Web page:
Wednesday, January 22, 2014

Noah Smith is an Austrian Economist

Which of the following statements is true?
  1. Absence makes the heart grow fonder.
  2. Out of sight, out of mind.
Both of these are common aphorisms, and I'd wager that you, my esteemed reader, have found more than one occasion to deploy each one, and with nothing but the utmost sincerity. Context matters, obviously. Whether you sit in your FSU dorm room pining for your beloved back home in Pensacola, or if you're hitting the Panama City beach looking for some brief company depends heavily on the nature of the underlying relationship. On the game, if you will.

I'd like to close out the S&T series by exploring the one remaining game type: the non-cooperative, asymmetric game. Here's a sample one-shot game matrix: P1 (the Sovereign) chooses between Oppression (O) and Liberty (L). P2 (the constituent) chooses between Comply (C) and Revolt (R). This gives us the first two elements in the game, all that's left is the hard stuff. Stuff like modeling payoffs. Try this one to start with.


Here, there's a unique Nash Equilibrium, for the purposes of illustrating the game. The NE is (Oppress, Comply). But the payoffs are not symmetrical. The sovereign gets more than the constituent. More what? It's standard practice in economics to hand-wave that question away as unanswerable. More perks of power, more wealth, more status, more access to mating opportunities, more whatever it is that slakes the inscrutable desires of elites' hearts. NB: some of the payoff split is rivalrous, some isn't. Positional goods and status rankings are axiomatically aspirational only*.

In lay terms, what we have here is a dictator's dilemma: as Sovereign, I want to preserve (or improve) this NE for the repeated version of the game, which could mean a few things. It could mean promoting productive capacity, it could mean (as in Cheung's example) intertemporally sharing the role of Sovereign, or it could mean throwing enough meat to the clerisy that they refrain from meaningful jawboning in their papers and pamphlets.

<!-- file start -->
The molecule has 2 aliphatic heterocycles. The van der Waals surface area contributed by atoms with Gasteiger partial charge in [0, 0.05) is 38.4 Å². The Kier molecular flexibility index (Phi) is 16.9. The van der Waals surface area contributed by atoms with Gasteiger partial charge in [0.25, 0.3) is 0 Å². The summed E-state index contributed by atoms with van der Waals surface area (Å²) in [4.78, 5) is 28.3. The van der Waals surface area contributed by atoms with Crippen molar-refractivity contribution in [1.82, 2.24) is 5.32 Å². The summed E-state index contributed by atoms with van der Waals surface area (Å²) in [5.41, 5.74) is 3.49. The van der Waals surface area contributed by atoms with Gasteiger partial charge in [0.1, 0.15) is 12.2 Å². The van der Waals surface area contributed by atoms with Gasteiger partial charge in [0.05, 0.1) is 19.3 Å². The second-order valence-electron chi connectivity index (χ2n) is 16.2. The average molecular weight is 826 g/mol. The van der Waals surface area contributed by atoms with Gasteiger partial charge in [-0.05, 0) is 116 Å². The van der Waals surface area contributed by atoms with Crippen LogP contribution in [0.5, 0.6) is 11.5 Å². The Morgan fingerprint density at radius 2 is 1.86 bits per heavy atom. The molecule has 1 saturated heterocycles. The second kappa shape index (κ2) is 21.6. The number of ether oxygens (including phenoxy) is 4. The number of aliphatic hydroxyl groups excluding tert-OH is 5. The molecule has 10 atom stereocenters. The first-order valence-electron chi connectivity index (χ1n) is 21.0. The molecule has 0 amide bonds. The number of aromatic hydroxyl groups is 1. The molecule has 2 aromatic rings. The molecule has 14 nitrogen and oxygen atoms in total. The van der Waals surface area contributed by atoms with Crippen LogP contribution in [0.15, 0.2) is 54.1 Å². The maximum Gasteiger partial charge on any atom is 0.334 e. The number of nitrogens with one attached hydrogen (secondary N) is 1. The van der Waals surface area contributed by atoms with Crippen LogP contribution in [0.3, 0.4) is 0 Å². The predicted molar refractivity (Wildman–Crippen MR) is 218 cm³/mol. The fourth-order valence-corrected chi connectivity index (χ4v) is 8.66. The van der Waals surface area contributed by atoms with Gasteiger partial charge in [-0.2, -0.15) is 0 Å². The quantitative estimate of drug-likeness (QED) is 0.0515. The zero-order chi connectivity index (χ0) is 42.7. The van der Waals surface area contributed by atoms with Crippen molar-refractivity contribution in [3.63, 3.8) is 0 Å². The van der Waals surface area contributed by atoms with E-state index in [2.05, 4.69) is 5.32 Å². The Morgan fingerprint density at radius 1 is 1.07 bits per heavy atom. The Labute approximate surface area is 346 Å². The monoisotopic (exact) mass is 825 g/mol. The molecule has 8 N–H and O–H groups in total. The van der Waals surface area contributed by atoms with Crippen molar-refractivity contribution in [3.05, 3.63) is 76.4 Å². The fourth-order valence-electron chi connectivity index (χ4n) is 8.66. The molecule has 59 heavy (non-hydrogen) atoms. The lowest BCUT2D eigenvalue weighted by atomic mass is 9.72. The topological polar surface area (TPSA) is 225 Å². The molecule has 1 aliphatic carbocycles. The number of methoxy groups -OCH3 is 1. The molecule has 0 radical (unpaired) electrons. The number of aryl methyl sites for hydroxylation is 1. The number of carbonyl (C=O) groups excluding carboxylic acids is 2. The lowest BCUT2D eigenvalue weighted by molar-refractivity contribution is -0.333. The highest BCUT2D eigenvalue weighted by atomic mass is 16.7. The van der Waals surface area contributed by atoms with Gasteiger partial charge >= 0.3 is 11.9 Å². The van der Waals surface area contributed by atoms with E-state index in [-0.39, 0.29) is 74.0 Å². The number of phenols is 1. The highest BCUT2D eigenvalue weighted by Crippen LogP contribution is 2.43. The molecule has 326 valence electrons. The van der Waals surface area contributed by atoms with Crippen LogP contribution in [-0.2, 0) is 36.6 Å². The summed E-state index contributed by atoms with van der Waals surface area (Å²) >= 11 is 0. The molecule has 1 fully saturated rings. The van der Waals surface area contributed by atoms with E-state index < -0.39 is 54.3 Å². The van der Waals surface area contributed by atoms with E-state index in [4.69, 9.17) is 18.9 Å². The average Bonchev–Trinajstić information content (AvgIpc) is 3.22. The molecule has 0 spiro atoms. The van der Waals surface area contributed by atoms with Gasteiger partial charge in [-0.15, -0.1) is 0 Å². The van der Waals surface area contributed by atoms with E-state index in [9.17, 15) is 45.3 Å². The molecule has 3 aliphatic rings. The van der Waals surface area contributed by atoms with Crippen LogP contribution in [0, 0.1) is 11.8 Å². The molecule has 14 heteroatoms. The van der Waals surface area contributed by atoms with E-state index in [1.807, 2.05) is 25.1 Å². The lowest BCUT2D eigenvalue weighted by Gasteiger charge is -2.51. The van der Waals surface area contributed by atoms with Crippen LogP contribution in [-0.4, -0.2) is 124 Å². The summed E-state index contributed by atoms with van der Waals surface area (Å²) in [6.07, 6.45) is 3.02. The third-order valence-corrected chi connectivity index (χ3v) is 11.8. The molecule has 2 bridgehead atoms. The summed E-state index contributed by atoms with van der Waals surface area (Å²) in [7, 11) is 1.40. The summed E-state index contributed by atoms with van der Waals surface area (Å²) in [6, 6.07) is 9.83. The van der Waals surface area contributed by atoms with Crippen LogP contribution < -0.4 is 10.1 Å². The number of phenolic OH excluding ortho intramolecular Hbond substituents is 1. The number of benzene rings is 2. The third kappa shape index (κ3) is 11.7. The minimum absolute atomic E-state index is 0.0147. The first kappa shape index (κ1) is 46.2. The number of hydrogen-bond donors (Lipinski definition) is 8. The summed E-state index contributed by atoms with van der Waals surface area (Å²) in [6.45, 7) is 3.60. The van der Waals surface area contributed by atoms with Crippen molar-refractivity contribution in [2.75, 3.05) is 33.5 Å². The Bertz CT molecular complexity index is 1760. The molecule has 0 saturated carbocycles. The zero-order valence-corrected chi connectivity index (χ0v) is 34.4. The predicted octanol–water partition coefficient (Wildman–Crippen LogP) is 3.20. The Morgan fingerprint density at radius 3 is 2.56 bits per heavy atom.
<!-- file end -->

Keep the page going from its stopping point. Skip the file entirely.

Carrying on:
So in this post, Noah makes what amounts to a praxeological observation: a system's longevity alone lends us insufficient information to know whether the stresses in the game above are enough for an equilibrium shift. To know whether the Lindy effect has any analytical bite, you need a better model of the underlying game. Generalize that matrix up there, find the comparative statics, and then compare stabilizing forces with destabilizing forces. Do that, and then you can use the institution's longevity as a guide to its expected durability. Is America's GINI coefficient destructive? How about the growing police state? Interminable wars? Ideological rifts? Will these overpower patriotic sentiment?

Too early to tell.

post scriptum
I hope that this series of posts, casual as they are, helps you think about how constitutions are, um, constituted. Thinking about the differences in payoff structures and ex post enforcement have helped me understand under what circumstances the "social contract" might actually be a valid, useful concept. It also helps illuminate the deep, central role of rhetoric in ordering society. The comparative statics in this sucker are handy for grasping the roots of regime change, and of upstream rents, like education or law enforcement. If you're interested in tackling Buchanan's challenge to public choice scholars, you could probably do worse than thinking more carefully about some of these issues and including them in your work.


*You almost have to admire the moral cojones of nationalistic egalitarians. By advocating for both immigration restrictions and in-country wealth distribution, they forward the moral position that Americans' ability to access the luxury goods market is more important than Haitians' ability to access the supermarket. 

1 comment:

  1. I thought "praxeology" was where you just scoop up any available handfuls of Mises Pieces and chomp them down like you're in an eating contest with E.T.

    Look, we all know that history doesn't have good enough data to be a quantitative science. "Austrians" don't get a monopoly on that observation.


Do you have suggestions on where we could find more examples of this phenomenon?